The first house I remember growing up in was this little ranch on a cul-de-sac. The front of the house was lined with hedges, there was a crab apple tree in one part of the front yard and a birch tree, maybe – I don’t remember what it was, actually, in the opposite corner. If you were looking at the house from the street, my bedroom was on the very left corner, with two windows – one looking out to the street, another looking at the white house next to us. All of our yards were fenced in, and if you looked down between our two houses, right in front of the fence, there were these “snowballs” growing. I didn’t know them as anything other than snowballs for the longest time. I remember watching them each year and being fascinated by them and how the ants all loved to climb and eat at them.
We moved houses when I was in middle school and my mom dug up the plant and took them with us. I never really knew why, I just figured she loved them and didn’t want to let them go. For years and years they grew at my mom’s house, right next to the foundation. And then, a few years ago, she decided she didn’t want them anymore. I’m not sure why, other than maybe just wanting to do something different with her flower beds. So we dug them up, and I brought them home with me. I planted them in the front flower bed, not realizing that they needed a lot more sun than the front bed gets. They almost died but I managed to rescue them in just enough time to move them to another location.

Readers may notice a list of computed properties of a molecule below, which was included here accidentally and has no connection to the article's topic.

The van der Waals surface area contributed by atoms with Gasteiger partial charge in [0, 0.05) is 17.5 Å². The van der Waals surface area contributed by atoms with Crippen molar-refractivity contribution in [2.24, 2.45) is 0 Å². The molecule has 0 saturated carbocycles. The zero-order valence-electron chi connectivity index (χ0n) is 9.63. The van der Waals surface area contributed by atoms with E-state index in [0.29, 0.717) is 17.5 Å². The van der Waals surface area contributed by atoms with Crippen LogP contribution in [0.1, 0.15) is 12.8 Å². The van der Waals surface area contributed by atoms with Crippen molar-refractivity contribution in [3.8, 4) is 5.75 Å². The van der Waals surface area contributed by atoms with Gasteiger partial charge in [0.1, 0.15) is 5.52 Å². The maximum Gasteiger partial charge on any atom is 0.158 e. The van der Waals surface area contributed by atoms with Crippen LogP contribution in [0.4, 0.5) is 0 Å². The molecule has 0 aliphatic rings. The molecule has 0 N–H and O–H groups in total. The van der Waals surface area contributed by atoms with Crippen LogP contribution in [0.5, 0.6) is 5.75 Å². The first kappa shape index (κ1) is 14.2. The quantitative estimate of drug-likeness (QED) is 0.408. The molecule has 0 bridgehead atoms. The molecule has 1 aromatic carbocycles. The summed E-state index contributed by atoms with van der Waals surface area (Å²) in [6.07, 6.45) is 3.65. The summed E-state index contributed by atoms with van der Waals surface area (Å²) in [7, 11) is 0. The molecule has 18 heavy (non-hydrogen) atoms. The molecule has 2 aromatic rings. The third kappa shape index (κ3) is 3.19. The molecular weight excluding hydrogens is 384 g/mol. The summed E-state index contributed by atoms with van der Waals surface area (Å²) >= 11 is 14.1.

A relative of mine is big into genealogy, and she likes to post up stories occasionally about my great grandmother (who I didn’t really know). Do you know why we had white snowballs (peonies)? Because those were my great grandmother’s favorite flower. She’s the one that called them snowballs. Years ago I was determined to plant roses in honor of my grandmother (Her middle name was Rose). I wanted to have something in my garden in honor of her and to remind me of her. I’m not, apparently, the only one who felt planting flowers was a great way of honoring loved ones and my mother had already beaten me to it years ago with these peonies.